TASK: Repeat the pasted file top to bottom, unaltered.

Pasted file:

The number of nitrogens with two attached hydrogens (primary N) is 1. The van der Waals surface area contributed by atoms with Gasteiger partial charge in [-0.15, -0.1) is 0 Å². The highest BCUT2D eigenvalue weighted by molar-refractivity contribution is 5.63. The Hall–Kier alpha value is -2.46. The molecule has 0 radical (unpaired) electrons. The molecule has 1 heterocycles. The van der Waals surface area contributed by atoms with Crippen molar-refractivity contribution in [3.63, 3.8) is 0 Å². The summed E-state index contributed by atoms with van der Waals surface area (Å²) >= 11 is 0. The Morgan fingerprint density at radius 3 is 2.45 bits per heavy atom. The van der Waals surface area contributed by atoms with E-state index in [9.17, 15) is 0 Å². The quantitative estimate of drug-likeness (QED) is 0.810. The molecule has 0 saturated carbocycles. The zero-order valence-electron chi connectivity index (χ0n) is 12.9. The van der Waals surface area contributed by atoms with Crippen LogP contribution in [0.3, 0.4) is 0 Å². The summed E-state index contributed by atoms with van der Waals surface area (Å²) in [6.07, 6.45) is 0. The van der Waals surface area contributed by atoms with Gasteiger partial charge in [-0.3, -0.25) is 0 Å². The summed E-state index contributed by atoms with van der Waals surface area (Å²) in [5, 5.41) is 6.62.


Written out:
The number of nitrogens with two attached hydrogens (primary N) is 1. The van der Waals surface area contributed by atoms with Gasteiger partial charge in [-0.15, -0.1) is 0 Å². The highest BCUT2D eigenvalue weighted by molar-refractivity contribution is 5.63. The Hall–Kier alpha value is -2.46. The molecule has 0 radical (unpaired) electrons. The molecule has 1 heterocycles. The van der Waals surface area contributed by atoms with Crippen molar-refractivity contribution in [3.63, 3.8) is 0 Å². The summed E-state index contributed by atoms with van der Waals surface area (Å²) >= 11 is 0. The Morgan fingerprint density at radius 3 is 2.45 bits per heavy atom. The van der Waals surface area contributed by atoms with E-state index in [9.17, 15) is 0 Å². The quantitative estimate of drug-likeness (QED) is 0.810. The molecule has 0 saturated carbocycles. The zero-order valence-electron chi connectivity index (χ0n) is 12.9. The van der Waals surface area contributed by atoms with Crippen LogP contribution in [0.3, 0.4) is 0 Å². The summed E-state index contributed by atoms with van der Waals surface area (Å²) in [6.07, 6.45) is 0. The van der Waals surface area contributed by atoms with Gasteiger partial charge in [-0.3, -0.25) is 0 Å². The summed E-state index contributed by atoms with van der Waals surface area (Å²) in [5, 5.41) is 6.62.